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If you were to buy a Porsche 911, would buy the automatic version with the quick-shifted PDK, or would you opt for the good ‘ol seven-speed manual transmission? Of course, any real car enthusiast would likely choose to row their own gears, but they would be remiss to ignore the fact that the automatic version is actually quicker. But why?

Power loss doesn’t have that much to do with it

Before dual-clutch transmissions were a thing, many cars equipped with automatic transmissions were slower than their manual-transmission counterparts. For years, many people figured that it was due to the power loss that you get when the horsepower routes from the engine and through the drivetrain. However, according to Jason Cammisa from Hagerty, that wasn’t necessarily the reason they were slower.

In a recent video, Cammisa points out that the computer controls that govern the operation of many automatic transmissions from the past would lock up the torque converter most of the time. This would effectively eliminate a lot of “slush” from the gearbox. This also led to no power loss between shifts, which meant that automatic transmissions started to catch up to their manual transmission counterparts over time. However, they still weren’t as quick off the line.

The dual-clutch transmission evened the playing field

 An 8-Speed Dual-Clutch Plug in-Hybrid-Transmission.
An 8-Speed Dual-Clutch Plug in-Hybrid-Transmission. | (Photo by Thomas Lohnes/Getty Images)

Eventually, manufacturers started to incorporate the dual-clutch transmission (DCT). This quick-shifting transmission utilizes two different clutches – one on the even gears and one on the odd gears – which basically made shifting between the gears much faster. According to Cammisa, the DCT also allowed for “clutch dumps,” or the act of revving the engine to a high rpm in order to accelerate rapidly.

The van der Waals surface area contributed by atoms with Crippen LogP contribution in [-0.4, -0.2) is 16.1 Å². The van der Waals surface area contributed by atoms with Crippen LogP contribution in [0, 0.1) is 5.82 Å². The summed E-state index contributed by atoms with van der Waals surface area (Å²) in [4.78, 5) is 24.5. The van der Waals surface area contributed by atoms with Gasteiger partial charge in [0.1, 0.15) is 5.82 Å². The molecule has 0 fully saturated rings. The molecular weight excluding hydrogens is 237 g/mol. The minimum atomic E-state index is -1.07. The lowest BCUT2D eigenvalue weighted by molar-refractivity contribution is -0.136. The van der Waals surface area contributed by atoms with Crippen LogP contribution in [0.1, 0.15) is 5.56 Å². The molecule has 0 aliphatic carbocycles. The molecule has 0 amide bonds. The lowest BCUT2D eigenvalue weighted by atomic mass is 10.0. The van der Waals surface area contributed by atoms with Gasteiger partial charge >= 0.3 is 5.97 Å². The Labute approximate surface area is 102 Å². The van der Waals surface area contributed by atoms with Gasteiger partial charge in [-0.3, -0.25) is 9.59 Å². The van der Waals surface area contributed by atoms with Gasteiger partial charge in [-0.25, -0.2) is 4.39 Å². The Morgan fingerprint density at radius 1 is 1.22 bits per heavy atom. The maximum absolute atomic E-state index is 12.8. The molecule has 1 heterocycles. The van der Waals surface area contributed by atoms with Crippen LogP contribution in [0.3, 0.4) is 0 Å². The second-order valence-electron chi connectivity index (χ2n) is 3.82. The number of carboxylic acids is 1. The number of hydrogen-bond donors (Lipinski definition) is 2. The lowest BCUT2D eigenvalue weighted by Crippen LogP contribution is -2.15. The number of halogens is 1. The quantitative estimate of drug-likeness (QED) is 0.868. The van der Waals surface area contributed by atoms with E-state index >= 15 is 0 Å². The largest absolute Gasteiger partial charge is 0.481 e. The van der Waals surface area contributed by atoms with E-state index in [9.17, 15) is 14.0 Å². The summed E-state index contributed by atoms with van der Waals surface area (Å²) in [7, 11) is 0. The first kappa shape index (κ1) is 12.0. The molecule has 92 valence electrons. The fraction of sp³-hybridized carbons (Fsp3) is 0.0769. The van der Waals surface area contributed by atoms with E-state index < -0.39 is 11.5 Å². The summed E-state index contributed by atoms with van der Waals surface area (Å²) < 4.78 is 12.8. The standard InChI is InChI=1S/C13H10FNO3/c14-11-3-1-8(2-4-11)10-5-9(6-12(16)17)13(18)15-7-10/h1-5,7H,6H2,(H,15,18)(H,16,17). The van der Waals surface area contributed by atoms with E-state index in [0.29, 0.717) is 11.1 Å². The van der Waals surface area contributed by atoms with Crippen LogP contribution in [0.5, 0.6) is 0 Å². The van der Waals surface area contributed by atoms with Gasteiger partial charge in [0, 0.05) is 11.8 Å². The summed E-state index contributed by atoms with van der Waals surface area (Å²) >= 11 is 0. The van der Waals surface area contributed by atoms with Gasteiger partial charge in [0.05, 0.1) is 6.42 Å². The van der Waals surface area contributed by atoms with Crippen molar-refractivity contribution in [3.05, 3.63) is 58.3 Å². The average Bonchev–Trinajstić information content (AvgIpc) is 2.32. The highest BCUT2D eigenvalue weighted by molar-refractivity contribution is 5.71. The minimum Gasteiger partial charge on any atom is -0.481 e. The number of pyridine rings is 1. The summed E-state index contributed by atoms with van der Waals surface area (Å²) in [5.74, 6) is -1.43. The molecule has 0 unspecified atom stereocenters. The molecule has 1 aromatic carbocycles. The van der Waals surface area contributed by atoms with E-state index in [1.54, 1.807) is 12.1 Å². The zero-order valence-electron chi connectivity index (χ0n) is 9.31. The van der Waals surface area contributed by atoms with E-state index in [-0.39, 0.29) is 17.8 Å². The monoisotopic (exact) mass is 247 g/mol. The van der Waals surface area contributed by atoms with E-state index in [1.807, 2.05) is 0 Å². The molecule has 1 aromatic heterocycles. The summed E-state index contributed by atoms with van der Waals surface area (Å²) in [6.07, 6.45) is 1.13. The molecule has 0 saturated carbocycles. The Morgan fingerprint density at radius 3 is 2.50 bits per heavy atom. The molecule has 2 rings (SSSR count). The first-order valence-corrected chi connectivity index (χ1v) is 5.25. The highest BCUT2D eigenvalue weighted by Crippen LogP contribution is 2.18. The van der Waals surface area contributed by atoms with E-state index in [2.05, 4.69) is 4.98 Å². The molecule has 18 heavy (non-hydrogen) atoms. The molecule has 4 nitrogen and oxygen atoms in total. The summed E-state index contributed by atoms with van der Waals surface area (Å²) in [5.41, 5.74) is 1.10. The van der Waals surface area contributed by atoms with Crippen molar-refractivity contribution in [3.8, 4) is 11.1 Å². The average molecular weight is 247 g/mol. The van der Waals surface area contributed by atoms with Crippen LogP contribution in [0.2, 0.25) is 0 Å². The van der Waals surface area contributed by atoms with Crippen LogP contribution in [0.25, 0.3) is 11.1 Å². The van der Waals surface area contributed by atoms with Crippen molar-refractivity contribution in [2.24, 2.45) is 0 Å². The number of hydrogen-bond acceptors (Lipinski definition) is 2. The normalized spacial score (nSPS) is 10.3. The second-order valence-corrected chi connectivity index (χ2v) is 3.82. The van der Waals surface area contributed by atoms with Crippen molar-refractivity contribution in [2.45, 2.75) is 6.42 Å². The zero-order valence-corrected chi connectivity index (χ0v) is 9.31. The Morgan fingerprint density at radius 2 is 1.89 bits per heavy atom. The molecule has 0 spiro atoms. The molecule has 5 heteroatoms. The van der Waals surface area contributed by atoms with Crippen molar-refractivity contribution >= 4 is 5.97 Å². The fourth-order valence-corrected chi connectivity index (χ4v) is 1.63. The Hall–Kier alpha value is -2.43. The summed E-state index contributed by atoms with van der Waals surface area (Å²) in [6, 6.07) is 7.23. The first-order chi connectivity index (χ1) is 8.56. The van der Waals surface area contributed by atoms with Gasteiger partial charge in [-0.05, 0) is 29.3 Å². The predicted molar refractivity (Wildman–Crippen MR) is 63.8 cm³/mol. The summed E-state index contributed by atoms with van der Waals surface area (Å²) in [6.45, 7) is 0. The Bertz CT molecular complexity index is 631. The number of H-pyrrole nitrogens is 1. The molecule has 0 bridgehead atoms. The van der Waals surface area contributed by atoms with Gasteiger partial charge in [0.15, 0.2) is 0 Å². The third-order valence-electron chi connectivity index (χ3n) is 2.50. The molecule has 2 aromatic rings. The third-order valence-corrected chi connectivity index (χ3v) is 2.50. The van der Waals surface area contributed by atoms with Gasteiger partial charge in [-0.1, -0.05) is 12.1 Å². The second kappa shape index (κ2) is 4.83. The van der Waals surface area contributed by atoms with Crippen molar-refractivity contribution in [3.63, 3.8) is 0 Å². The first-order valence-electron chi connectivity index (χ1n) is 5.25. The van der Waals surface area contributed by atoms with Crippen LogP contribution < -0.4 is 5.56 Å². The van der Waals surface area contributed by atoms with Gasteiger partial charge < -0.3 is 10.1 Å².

In a traditional automatic transmission, you can’t really do a clutch dump because the car would essentially bog off the line and suffer from some initial power loss. But since the DCT acts more like a manual transmission, it can do manual transmission-type things.

“DCTs can perform spectacularly abusive redline clutch dumps for launches just as quick as a manual. And since their larger clutches have more thermal capacity than the small bands and clutches in traditional automatics, they can often shift with no interruption in power. Suddenly, automatics were pulling slightly ahead,” Cammisa says in the video.

Gear ratios also play a large factor

Porsche 997 GT2 RS interior featuring a manual transmission
Interior detail of a Porsche 997 GT2 RS sports car, taken on March 11, 2019. | (Photo by Daniel Pullen/Future Publishing via Getty Images)

Cammisa then goes on to use the aforementioned Porsche 911 Carrera S as an example. He notes that the car can go from 0 to 60 mph in just 4.0 seconds when equipped with a manual transmission and 3.2 seconds with an automatic transmission. Why is the automatic version so much quicker?

According to Camissa, the main culprit for the difference in acceleration times is that “Porsche geared the manual to lose.” More specifically, Porsche actually geared first and second gear to be quicker on the automatic than on the manual transmission. In fact, the automatic’s first gear is 30% shorter than the manual counterpart and its second gear is 43% shorter. That means that the automatic version of the 911 is much quicker off the line, resulting in a quicker 0 to 60 mph time.

In conclusion, automatics are getting better, but what makes them quicker than most manual transmission cars is the fact that the computers controlling them can optimize the gearing and shifting to be more economical and even more sporty. Of course, it also helps if they’re manufactured with closer gear ratios is the case for the Porsche 911 and many other cars in the current market.  


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